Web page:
DM me if you want specific details on anything. I'm loath to discuss them here, since most people seem somewhat ignorant about tele, and base their opinions on hearsay or outsourcing to nighthawk or whatever, without ever having done it themselves. I have also been recruiting for my division for more than 2 years, so I have spoken to all types of rads who wanted to join tele, so I like to think I have a decent grasp of pros/cons in general.

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                • #38
                  xraygoggles thanks for the thoughts, will definitely reach out in like the next decade

                  your friend's gig sounds sweet, if i was going to do tele i'd def try and set up something like that. seems like it could be a win-win for someone who wants to do tele and the practice that could use some extra hands on deck (which is allegedly everyone right?)

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                  • #39
                    Originally posted by xraygoggles View Post

                    Tele is great, for certain people, but it really depends on your skillset and what you value in term of lifestyle/career.

                    I went straight to tele from fellowship 3 years ago with no looking back, and love it. I could never envision going to some in house place, working every week, ugh. In terms of comp, ofc you will be paid less compared to working for pp for same # of wRVUs, but that's just market dynamics, and unlikely to change given the commodification of rads. Having said that, my buddy contracted with a pp in his hometown to read tele for them at a very high hourly rate (400-500/hr). But he is a 1099 and its a one-off situation, so if you work for a large corporate W2 tele job, that will not be the case. If you are productive, you can make high comp, but then there are increased litigation risks too. It's a trade-off.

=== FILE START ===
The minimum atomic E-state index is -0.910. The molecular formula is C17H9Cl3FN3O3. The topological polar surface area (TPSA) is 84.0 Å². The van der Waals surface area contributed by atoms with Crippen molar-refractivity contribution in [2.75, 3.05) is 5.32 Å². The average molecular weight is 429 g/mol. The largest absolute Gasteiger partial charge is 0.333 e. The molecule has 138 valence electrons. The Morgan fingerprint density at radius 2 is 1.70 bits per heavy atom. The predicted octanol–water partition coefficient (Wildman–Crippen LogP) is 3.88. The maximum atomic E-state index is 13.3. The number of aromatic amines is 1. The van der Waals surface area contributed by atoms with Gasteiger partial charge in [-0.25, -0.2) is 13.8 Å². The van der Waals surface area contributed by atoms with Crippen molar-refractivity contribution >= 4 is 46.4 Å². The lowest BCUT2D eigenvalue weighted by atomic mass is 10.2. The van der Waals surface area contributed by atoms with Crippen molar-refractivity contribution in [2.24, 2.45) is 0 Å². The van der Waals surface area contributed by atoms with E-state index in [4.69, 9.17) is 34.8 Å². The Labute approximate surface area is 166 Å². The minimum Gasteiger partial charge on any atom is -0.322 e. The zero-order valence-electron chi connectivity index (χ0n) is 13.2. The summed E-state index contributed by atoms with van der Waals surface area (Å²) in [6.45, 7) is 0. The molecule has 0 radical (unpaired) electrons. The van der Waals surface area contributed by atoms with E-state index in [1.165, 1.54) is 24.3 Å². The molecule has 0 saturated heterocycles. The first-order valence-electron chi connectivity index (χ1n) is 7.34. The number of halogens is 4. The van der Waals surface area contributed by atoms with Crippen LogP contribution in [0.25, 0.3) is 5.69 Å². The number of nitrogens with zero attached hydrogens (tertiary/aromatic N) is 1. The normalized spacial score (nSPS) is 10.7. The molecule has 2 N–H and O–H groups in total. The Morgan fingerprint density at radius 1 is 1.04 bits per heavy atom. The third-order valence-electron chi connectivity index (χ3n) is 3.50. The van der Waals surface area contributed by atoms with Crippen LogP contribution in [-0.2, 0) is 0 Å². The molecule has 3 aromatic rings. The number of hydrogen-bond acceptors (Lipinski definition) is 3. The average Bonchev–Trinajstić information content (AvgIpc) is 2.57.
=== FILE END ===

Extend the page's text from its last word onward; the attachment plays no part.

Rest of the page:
But in terms of lifestyle, nothing is better. You get every other week off, but downside is you have to work the weekends on your on week, although once you go higher up, the # of weekends can lessen, especially if you are a vip or high earner for the group. You can have carve-outs in your contract to work on-site if you wanted to keep your skills (I did arthrograms pre-covid for a practice to keep up my skills). Depending on the practice/company you work for, you will have access to their scale and reach, in terms of networking with academic sites and especially AI groups, as well as conferences/committees if that's your interest. For example, my group is on the cutting edge of AI platforms, and I would bet no practice in the US has as many AI resources and platforms that we are currently using on a daily basis. A big plus.

                    DM me if you want specific details on anything. I'm loath to discuss them here, since most people seem somewhat ignorant about tele, and base their opinions on hearsay or outsourcing to nighthawk or whatever, without ever having done it themselves. I have also been recruiting for my division for more than 2 years, so I have spoken to all types of rads who wanted to join tele, so I like to think I have a decent grasp of pros/cons in general.
                    Do you work days or nights? How much is the difference in pay between the two?

                    Comment


                    • #40
                      Originally posted by pierre View Post

                      Do you work days or nights? How much is the difference in pay between the two?
                      No I work evenings, but most tele jobs are overnight or swing. Yes pay difference ofc.